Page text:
Music News


Celebrity Skin is sick of blue-jeans-and-tee-shirt guitar-pop bar-hero bands. The group wants to bring glitter and glamour back to rock 'n' roll. It wants to revive outrageous, wailing superstardom.

"I don't want to see just the guy next door playing guitar," says Skin bassist Tim Ferris. "I want to see something that's totally radical."

Little wonder the band has a penchant for sporting flashy costumes while cranking out chaotic and noisy power-pop melodies. Ferris is quick to claim that around its hometown of Los Angeles, the Skin has a reputation for never wearing the same get-up twice.

These far-out fashions often come from fans, drummer Don Bolles confides. They'll say, "`Yeah, I would never in a million years wear something like this, but I figured you'd like it.'" Bolles laughs, "And they're right."

The group combines its gaudy garb with a no-holds-barred stage assault to create a combination clubgoers are not likely to find elsewhere, says Bolles. "It's not like some singer and his back-up band with Guitar Institute graduates," says the onetime drummer for the Germs and 45 Grave, "It's like five Elvis Mick Ronsons all at once."

The Celebrity Skin experience is so colorful and chaotic that neither Bolles nor Ferris can help but chuckle when asked to recall some of their most notable memories.

"We had some [fireworks] explosions at [L.A. nightclub] Scream," says Ferris. "That was really good. All our clothes were singed and our hair was all singed off, and the drummer got completely surrounded by a ball of flame . . . It was kinda bad though, 'cuz some of the sparks shot off into the audience, and this one girl got a big hole burned in her big hair-spray 'do."

"It carved this anti-mohawk in her huge bouffant," recalls Bolles. "She was really mad at first. Then, the next night she was over in the offices where we lived and brought us this case of beer and told us what a great show it was and asked us if she could live with us."

Although the moment seems funny in hindsight, Ferris says the band won't take any more chances playing with fire. It doesn't want to see anybody else getting burned. "We don't mind hurting ourselves at all," the bass player says, "but when it went into the audience, that was when we thought, `Oh, gosh, we don't really want to do that.'"

But even without pyrotechnics, the members of Celebrity Skin are never at a loss for ways to keep themselves and their audience amused. The group just breaks loose and goes wild, says Bolles, especially lead vocalist Gary Jacobi.

"He's a rock god, and occasionally he will have this need to run up on top of the PA cabinets," says Bolles. "One time he leaped up and was playing away, shaking his booty and such, and then he realized that it was a really long way down, and he couldn't get down from there. He just kinda had to sit there for a while. And finally he jumped and he fell over, and he managed to muddle through [the song] somehow, but he was on the ground, in pain."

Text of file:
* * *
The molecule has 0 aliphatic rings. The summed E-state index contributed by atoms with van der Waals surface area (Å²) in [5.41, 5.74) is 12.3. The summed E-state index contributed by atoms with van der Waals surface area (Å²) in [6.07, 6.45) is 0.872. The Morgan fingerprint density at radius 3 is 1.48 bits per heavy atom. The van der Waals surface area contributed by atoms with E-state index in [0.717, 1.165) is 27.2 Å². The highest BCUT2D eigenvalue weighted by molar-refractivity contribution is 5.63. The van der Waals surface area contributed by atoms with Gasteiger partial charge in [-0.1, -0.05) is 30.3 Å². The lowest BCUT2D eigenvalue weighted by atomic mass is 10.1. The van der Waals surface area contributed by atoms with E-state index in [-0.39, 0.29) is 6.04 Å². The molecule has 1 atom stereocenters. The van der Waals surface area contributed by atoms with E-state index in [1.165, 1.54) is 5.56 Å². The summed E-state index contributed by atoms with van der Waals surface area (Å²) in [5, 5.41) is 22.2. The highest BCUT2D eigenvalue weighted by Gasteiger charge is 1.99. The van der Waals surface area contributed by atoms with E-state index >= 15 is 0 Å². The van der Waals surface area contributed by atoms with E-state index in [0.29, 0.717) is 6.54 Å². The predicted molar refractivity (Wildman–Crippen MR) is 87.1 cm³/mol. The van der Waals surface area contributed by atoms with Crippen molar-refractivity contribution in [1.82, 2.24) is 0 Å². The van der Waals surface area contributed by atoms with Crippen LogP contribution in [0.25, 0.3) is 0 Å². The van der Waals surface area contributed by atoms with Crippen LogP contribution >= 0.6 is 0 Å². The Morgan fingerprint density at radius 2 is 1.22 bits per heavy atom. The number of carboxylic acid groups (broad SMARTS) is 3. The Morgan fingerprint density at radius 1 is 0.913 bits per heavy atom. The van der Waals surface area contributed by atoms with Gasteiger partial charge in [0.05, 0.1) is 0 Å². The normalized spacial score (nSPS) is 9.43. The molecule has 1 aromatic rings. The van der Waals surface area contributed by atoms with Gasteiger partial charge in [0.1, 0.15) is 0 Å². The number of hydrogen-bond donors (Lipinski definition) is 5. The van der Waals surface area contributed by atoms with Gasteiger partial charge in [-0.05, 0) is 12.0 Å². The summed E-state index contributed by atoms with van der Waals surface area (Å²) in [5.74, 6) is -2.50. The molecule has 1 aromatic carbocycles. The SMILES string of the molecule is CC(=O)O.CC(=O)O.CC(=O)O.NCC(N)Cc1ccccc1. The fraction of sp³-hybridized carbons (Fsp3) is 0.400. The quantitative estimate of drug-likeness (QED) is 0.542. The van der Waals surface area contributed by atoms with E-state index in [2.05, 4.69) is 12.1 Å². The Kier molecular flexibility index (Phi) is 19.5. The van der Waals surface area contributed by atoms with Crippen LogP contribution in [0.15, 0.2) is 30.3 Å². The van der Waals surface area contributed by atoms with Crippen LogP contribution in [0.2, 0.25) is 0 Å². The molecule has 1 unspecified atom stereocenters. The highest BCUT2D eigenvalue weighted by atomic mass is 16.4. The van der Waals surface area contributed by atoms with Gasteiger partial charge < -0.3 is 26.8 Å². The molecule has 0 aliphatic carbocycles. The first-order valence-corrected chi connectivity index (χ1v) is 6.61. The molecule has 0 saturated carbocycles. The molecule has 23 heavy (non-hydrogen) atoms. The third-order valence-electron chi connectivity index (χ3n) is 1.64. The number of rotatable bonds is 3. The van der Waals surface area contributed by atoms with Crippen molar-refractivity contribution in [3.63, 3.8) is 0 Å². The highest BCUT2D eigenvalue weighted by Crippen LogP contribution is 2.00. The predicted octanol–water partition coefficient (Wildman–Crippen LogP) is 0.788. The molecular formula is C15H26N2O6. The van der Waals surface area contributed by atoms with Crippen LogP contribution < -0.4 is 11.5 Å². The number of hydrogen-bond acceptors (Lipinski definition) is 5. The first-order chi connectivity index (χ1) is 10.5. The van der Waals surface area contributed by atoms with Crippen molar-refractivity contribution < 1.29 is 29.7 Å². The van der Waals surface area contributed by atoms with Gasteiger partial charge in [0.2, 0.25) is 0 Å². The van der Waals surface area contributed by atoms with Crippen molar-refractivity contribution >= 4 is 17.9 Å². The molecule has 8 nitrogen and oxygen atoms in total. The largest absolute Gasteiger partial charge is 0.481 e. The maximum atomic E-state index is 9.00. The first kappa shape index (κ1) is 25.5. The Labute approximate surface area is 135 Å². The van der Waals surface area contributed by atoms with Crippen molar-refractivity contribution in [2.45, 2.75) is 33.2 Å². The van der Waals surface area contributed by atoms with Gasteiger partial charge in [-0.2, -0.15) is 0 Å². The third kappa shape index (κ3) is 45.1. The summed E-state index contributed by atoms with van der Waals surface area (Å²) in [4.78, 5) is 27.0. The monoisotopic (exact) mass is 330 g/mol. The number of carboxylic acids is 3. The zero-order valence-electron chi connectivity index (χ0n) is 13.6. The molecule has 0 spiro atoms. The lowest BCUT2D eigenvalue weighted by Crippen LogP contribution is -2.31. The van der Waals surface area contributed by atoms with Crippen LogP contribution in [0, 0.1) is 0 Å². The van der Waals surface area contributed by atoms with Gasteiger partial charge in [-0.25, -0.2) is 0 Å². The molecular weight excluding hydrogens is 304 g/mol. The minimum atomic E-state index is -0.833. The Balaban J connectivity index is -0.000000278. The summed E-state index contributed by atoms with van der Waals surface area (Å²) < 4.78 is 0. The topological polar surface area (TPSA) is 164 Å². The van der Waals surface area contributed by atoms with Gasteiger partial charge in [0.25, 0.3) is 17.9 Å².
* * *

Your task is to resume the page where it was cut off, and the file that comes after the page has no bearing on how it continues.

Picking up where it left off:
It'd be nearly impossible to re-create Celebrity Skin's anarchic live performance in the studio, but Bolles says the band did its best with a four-song compact disc on Triple X Records.

The cover features four of the Skinners sloshing about in a bowl of slimy soup, while lead singer Jacobi is skewered on a fork, about to be eaten. Three of the songs are originals, and the fourth is an interpretation of ABBA's hit "SOS."

Actually, C.S. treats the Seventies' smash with unexpected reverence. "We're not doing ABBA as a joke, we're not doing it to bring back the Seventies," insists Ferris. "It's just a beautifully written song, and we rock it out."

The group adds a liberal amount of distortion and its own uniquely demented leads. But it also incorporates some well-executed vocal harmonies. "We think that's something a lot of bands today are completely forgetting about," says Ferris, "which is the beauty of music, which rests a lot in the harmonies. We work hard on our harmonies and we think they're important and we're proud of them."

But don't expect to hear the band harmonizing on mainstream radio just yet. Most of the music on the CD contains an equal amount of heavy noise. The group powers through metallic mania on "Clown Scare," a torrent of tortured confessions on "Monsters," ("I've created a monster/Now I live with it"), and finally, a busy, bemuddled rocker based on a scary dream, called "Mother's Day."

All in all, Bolles says the CD is a representative sampler of Celebrity Skin's wild and various mood swings. It highlights different sides of a schizophrenic musical personality that can swing from sweet harmonies to loud and aggressive power chords. But if there's one thing that stands out, it's how the band can cut driving tunes that are comical, powerful and frightful all at the same time.

Yet even as unpredictable and energetic as the band's songs and stage show can get, Ferris points out that it never becomes violent. "Basically, the whole scene that surrounds us is not a violent one. There's other ways to channel your energy. Our fans like to dress up, that's one way of channeling energy and just having a good time. I don't want to sound like a hippie or nothing, but it's like peaceful raw energy instead of violent raw energy."

Bolles insists that the Skin's wild sound is not conducive to fighting. "There's no senseless, awful violence at our shows," he says. "If there's a slam pit that develops, which often there is, it's a friendly one."

Celebrity Skin will perform at Asylum on Sunday, June 3. Show time is 9:30 p.m.


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Louis Windbourne